You can use Split Screens to display two/four different parts of the same worksheet at the same time. Windows can be split both horizontally and vertically. This can be done by selecting the View tab and selecting Split from the Window group. The view will then split into four sections. Reduce this to two by selecting and dragging the dividing bar to the right (for horizontal View) or Down (for vertical view) You can only have four/two views from the same worksheet; you cannot use it to view different worksheets or workbooks To remove the Split Pane de-select the Split command by clicking it.

View more than one worksheet on the screen


To enable you to view more than one worksheet of the workbook, you can open the workbook into a new window (depending on how many worksheets you need to see). On the View tab and in the Window group select the Arrange All command which opens the Arrange Windows dialogue box, select the layout you require and click OK. If you only require the active workbook worksheets select the Windows of Active Workbook tick box. To enable you to view more than one work book at once select Arrange All command in the Window group of the View tab.

To view two worksheets at once select Side by Side command in the Windows group on the View tab. All worksheets viewed in the pane can be scrolled together by selecting the Synchronous Scrolling and all can be reset to cell A1 by selecting Reset Window Position on the same tab/group.

Freeze screen
Freezing the panes of the workbook will allow you to view row and column/row headings even though you are scrolling down/across the workbook. On the view Tab and in the windows group select the Freeze Frames command; you are given the options of freezing the top row, first column or at a custom point in the worksheet. To customise the point to freeze the frames select the point you want to freeze at and select the Freeze Frames from the drop down list. The point that the worksheet will be frozen will be at the top left hand corner of the cell that is selected.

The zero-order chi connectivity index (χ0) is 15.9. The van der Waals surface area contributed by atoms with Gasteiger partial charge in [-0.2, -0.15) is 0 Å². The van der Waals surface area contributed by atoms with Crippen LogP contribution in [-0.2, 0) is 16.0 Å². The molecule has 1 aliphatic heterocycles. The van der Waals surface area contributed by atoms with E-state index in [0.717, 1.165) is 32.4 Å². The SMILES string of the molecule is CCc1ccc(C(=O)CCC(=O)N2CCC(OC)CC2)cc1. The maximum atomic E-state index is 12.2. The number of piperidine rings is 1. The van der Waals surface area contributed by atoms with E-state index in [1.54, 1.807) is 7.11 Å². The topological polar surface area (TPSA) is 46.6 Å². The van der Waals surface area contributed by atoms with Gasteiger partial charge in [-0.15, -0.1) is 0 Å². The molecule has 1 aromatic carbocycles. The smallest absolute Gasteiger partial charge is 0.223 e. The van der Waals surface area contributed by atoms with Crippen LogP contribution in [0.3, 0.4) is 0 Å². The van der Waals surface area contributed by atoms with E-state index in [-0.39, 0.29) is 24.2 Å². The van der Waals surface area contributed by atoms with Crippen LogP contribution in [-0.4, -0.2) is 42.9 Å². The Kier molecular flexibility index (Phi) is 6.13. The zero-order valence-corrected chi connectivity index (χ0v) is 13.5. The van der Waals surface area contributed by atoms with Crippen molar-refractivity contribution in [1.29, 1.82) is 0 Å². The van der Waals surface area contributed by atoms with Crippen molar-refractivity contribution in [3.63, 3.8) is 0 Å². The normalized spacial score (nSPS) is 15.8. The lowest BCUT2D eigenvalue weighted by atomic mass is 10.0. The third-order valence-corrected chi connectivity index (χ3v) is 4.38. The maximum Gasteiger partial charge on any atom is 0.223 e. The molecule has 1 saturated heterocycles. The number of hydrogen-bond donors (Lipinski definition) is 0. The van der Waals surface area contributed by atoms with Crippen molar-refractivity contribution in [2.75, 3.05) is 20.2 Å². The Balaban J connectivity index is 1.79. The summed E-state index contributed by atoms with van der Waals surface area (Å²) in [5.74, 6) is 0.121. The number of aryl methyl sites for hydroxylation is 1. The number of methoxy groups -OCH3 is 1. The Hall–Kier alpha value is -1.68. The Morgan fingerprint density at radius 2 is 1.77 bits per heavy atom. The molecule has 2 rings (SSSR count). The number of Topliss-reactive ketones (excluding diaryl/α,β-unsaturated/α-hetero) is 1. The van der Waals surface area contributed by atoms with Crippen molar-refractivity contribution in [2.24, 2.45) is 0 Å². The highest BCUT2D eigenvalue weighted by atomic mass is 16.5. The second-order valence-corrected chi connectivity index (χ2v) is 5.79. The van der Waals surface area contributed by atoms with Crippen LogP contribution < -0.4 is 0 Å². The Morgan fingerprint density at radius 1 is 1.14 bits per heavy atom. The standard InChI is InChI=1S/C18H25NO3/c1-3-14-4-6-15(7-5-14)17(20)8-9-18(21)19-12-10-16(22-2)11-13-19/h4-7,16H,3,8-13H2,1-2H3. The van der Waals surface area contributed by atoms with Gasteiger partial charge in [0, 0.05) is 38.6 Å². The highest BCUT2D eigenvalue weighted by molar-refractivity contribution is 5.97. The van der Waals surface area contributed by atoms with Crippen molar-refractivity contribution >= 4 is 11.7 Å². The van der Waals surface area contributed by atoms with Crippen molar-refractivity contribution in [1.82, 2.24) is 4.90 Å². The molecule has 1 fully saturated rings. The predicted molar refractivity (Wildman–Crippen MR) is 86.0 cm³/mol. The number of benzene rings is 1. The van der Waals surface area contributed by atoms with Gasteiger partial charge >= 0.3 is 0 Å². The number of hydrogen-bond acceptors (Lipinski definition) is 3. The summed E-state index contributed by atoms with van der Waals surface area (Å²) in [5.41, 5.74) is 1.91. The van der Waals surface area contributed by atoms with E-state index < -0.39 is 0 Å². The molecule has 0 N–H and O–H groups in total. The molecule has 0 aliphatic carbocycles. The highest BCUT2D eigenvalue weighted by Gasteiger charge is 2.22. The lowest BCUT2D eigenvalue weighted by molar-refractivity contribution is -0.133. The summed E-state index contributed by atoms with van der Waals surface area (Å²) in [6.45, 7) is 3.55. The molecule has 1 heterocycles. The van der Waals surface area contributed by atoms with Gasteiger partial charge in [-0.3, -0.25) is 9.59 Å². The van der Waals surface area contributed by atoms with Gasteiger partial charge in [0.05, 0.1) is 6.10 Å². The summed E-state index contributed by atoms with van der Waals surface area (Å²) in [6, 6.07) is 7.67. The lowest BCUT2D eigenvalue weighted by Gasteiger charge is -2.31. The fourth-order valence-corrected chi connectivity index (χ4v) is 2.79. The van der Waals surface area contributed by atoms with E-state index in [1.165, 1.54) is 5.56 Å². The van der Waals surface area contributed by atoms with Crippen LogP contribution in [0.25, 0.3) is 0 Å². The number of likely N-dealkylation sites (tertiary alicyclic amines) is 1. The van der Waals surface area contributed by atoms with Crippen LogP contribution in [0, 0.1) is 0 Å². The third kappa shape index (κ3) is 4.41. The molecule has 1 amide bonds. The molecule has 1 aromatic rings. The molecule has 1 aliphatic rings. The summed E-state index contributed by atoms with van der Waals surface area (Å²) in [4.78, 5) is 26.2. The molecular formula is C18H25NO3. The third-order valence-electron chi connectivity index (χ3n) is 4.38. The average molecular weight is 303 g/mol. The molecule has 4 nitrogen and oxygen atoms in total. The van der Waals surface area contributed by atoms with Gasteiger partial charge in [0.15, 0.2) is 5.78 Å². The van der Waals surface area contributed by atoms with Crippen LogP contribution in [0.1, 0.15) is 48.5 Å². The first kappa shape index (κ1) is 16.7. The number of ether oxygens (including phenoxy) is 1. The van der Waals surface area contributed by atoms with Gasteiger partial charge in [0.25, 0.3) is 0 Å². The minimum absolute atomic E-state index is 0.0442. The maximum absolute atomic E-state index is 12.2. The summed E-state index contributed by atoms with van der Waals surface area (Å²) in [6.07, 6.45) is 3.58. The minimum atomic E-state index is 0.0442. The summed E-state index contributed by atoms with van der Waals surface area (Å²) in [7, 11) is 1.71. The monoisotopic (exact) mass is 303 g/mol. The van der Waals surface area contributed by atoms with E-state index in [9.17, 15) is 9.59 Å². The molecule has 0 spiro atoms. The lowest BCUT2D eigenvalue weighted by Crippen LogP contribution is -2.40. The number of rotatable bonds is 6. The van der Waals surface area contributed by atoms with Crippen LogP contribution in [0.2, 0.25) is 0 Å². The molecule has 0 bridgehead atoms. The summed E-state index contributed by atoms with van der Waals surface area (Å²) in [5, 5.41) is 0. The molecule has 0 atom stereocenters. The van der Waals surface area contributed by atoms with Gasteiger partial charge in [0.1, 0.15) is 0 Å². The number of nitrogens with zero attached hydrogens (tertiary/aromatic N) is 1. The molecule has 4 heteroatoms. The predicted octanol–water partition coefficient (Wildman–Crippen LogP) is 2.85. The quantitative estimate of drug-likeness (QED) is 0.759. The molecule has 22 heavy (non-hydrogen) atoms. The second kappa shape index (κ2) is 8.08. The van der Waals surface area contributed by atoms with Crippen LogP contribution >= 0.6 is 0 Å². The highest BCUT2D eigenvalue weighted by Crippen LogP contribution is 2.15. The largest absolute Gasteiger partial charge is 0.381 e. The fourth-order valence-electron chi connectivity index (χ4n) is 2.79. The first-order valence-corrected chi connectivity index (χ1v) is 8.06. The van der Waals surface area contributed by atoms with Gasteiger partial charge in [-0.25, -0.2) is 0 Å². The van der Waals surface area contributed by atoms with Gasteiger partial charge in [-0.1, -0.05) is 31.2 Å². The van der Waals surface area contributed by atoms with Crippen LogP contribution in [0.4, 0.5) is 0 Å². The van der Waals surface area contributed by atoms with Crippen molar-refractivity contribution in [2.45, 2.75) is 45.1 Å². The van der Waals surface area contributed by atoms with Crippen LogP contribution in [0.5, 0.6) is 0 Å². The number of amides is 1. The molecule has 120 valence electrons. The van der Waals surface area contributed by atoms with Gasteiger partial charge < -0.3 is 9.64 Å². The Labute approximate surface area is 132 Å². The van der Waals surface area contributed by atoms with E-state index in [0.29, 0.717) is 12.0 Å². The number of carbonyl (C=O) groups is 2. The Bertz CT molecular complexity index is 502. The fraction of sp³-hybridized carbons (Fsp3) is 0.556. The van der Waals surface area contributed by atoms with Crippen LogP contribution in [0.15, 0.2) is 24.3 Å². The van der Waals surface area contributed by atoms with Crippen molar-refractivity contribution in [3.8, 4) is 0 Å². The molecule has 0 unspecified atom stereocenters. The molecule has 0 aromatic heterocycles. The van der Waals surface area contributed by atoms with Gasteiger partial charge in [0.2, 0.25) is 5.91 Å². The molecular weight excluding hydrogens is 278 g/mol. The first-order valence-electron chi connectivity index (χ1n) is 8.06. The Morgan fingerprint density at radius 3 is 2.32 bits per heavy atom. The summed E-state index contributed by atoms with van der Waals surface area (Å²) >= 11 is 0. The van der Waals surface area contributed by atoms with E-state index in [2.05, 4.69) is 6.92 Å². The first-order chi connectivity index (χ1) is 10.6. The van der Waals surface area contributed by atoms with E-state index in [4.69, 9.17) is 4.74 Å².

Hiding Part or all of the workbook


Hiding a part of the workbook or all of it can ensure some privacy and make worksheets easier to work on. Workbooks can be hidden by selecting the relevant workbook and on the view tab, in the Window group select the Hide command. Likewise select Unhide to view the workbook and select the workbook to unhide from the list and select OK.

When the workbook is hidden it cannot be viewed on the task bar at the bottom of the screen. Worksheets can be hidden by right selecting on the worksheet tab and selecting Hide, likewise right select on any worksheet and select Unhide and select from the list and select OK to make the worksheet visible again.

Columns and Rows can be hidden by selecting the relevant rows or columns and right clicking on one of the selected segments and selecting Hide. To unhide, highlight the columns or rows on either side of the hidden section and right click and select Unhide. To select non adjacent columns or rows place the pointer on the coloured bar at the top/beginning of the column/row and using the control key select on the relevant sectors.

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Functions
Excel has a lot of inbuilt functions that are used in the manipulation of data. They are broken down into Database, Date and Time, Engineering, Financial, Information, Logical, Lookup and Reference, Maths and Trigonometry, Statistical, Text and External functions. They can either be typed into the formula bar following the screen tips or using the function wizard which you can access via the Formulas tab and the Insert

Function command. Function What it will do

NETWORKDAYS.INTL NOW TIME TODAY WEEKDAY WORKDAY WORKDAY.INTL

Returns the number of whole workdays between two dates using parameters to indicate which and how many days are weekend days Returns the serial number of the current date and time Returns the serial number of a particular time Returns the serial number of today's date Converts a serial number to a day of the week Returns the serial number of the date before or after a specified number of workdays Returns the serial number of the date before or after a specified number of workdays using parameters to indicate which and how many days are weekend days Converts a serial number to a year Converts a number from one measurement system to another Returns TRUE if the value is blank Returns TRUE if all of its arguments are TRUE Specifies a logical test to perform Reverses the logic of its argument Returns TRUE if any argument is TRUE
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YEAR CONVERT ISBLANK AND IF NOT OR